History of Innovation at the University of Pittsburgh

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This study provides a fascinating history of the evolution of student affairs and the chief student affairs officer position during the 20th century. It is primarily a book about people, individuals who served generations of college students with courage, passion, and perseverance. Through the protectiveness of the roaring 20s to the era of student unrest, the story is interwoven with events and political culture both internal and external to the university. The study highlights the program nurtured through the Dean of Women’s Office, a development of historical significance featuring one of the nationally recognized leaders in the early years of student affairs. The work also serves as an important source of historical documentation on the development of the modern American university. The thousands of administrators and faculty serving in the areas of general administration and teaching nationwide, but most particularly, those in student affairs administration will find the work inspiring and thought- provoking. Scholars and supporters of women’s issues will experience an enlightening picture of women’s education in the first half of the twentieth-century. The work provides appropriate reading for courses on women’s history and women in higher education.


“This study by Dr. Richard Herdlein of the evolution of student affairs at the University of Pittsburgh makes an important contribution to the literature of higher education. It serves to have a particularly useful impact on the body of knowledge about student affairs work. It does so because it is original and unique, and it provides a comprehensive review of how student personnel services evolved at a leading institution. The book is original because it is based in part upon interviews with persons who were familiar with the people and the institution during the period examined. Those witnesses to the practices in place were capable of insight and perspective that would not have been available elsewhere. The text is unique because no other examination of the development of student personnel work at an institution of higher learning, covering such an extensive period of time, has been published ... The story of student personnel work at the University of Pittsburgh was worth telling and is certainly worth reading.” – (from the Foreword) Thomas E. Miller, Dean of Students, University of South Florida

“Historical studies of Student Affairs on the urban campus have been neglected by scholars, which is why Dr. Richard Herdlein’s in-depth study of Student Affairs at the University of Pittsburgh is a welcome addition to the literature ... Dr. Herdlein directs attention to the struggles between the offices of the Dean of Men and Dean of Women, demonstrates the importance of a relationship of top student affairs administrators with the chancellor, traces the creation of the Dean of Students and Vice Chancellor of Student Affairs, at Pitt, and throughout observes how student affairs contributed to the institutional ethos ... These issues are common in the history of student affairs, and scholars will appreciate Dr. Herdlein’s attention to them. For persons interested in historical research on the urban campus, this book will be well received ... One unexpected benefit of the book is a biographical sketch of Dean Thrysa Amos, the longtime Dean of Women at Pitt, a woman to whom much is owed but little has been written ...” – James J. Rhatigan, retired Professor and former Vice President and Senior Vice President of Student Affairs, Wichita State University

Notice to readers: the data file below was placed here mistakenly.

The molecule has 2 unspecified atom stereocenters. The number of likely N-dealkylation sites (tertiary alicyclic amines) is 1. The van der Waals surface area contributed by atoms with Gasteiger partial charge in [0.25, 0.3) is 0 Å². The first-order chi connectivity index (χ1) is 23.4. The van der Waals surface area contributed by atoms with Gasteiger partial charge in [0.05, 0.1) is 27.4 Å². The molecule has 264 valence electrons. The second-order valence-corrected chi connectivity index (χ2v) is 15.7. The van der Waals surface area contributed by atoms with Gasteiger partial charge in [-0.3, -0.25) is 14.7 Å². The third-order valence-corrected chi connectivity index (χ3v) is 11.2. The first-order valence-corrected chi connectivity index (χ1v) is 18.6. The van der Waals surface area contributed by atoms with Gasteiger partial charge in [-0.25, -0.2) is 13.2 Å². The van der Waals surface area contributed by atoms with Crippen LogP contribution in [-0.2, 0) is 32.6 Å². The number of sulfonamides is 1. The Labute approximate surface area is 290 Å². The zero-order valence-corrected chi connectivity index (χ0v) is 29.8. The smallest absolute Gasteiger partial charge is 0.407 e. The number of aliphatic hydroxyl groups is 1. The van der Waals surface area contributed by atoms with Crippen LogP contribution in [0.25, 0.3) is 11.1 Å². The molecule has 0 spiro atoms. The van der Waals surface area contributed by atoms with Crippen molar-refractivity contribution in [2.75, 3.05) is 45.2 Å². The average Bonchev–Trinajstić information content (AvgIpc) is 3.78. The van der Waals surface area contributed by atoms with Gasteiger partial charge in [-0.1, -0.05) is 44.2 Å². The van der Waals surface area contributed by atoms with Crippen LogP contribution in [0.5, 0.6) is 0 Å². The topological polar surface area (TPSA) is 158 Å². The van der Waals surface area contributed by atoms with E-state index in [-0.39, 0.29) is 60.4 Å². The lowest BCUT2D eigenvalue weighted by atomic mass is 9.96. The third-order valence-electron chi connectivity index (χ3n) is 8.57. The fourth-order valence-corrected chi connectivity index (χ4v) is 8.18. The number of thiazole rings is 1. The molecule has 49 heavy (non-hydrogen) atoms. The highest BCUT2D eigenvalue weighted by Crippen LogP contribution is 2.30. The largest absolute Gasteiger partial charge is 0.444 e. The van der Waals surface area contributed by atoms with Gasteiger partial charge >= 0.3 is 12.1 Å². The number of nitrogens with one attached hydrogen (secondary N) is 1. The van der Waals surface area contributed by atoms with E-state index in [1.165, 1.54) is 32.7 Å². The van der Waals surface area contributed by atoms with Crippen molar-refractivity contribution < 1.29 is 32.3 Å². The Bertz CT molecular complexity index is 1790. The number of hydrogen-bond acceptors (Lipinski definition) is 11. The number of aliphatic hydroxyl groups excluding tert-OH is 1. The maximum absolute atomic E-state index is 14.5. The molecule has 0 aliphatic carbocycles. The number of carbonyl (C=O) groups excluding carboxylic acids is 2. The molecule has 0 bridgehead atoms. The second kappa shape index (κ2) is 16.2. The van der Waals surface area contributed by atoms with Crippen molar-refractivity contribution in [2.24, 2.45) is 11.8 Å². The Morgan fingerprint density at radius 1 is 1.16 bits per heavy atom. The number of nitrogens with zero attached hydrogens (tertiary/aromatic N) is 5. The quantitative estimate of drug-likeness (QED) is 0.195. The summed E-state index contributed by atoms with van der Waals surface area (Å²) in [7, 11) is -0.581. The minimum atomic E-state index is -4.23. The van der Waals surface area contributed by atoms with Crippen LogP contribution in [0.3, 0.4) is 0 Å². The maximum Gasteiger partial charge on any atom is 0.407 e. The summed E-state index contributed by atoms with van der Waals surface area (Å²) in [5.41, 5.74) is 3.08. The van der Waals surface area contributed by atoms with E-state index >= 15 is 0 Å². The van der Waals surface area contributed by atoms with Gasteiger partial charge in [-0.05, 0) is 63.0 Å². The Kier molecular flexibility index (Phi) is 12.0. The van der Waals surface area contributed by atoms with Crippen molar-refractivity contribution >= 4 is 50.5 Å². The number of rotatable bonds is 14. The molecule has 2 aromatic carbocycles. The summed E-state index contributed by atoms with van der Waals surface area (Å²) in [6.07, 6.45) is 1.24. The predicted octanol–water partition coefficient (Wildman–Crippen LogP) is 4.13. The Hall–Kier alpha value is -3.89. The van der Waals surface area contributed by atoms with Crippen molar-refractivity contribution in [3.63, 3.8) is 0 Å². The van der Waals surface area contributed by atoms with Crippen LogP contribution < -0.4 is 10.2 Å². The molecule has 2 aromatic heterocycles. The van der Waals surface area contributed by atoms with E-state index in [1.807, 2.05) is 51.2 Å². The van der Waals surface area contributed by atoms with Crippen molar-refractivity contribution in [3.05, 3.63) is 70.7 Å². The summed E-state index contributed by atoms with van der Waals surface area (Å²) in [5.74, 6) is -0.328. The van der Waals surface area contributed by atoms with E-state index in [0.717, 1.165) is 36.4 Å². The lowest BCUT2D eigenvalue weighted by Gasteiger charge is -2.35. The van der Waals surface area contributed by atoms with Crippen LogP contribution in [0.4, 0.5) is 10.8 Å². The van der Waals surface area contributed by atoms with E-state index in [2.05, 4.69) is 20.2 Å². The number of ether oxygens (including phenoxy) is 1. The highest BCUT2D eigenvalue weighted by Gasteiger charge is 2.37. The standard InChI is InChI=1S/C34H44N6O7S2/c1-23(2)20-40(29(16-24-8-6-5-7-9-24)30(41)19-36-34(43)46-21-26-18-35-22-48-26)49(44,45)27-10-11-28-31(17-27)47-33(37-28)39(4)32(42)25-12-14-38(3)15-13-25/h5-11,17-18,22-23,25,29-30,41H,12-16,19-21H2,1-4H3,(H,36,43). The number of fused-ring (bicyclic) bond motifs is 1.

“Dr. Richard Herdlein has done a thorough job of searching and researching numerous University of Pittsburgh records related to the student personnel deans from 1919-1980. He has connected them to the scholarship and philosophy that shaped student personnel, student development, and student learning during the twentieth century ... The tone of the study opens eyes and ears to necessary roles and commitments as student affairs demonstrates service, stewardship, and spirit with individual students: their diversity, their growth, and their learning ... This exception piece of history and heritage is filled with purpose and productivity that guides the scholarly transition of student services and programs over the years ...” – Phyllis Mable, Executive Director, Council for the Advancement of Standards in Higher Education, Washington, DC

Table of Contents

List of Illustrations
Foreword by Thomas E. Miller
Acknowledgements, Introduction
1. Historical Foundations of College Student Personnel Work
2. The Formation of the Dean of Women’s and the Dean of Men’s Offices
3. The Dean of Women and Dean of Men: Similarities and Differences in Personnel, Values, and Programs, 1919-1941
4. The Passing of a Pitt Legend
5. Dislocations Brought on by World War II, 1941-1945
6. The Postwar Years, 1945-1956
7. Consolidation of Student Personnel
Functions and Development of the Student Services Model, 1956-1967
8. Student Unrest, the Movement from Control to Community Responsibility, and the Evolution of the Student Development Model, 1967-1980
9. Summary and Conclusions

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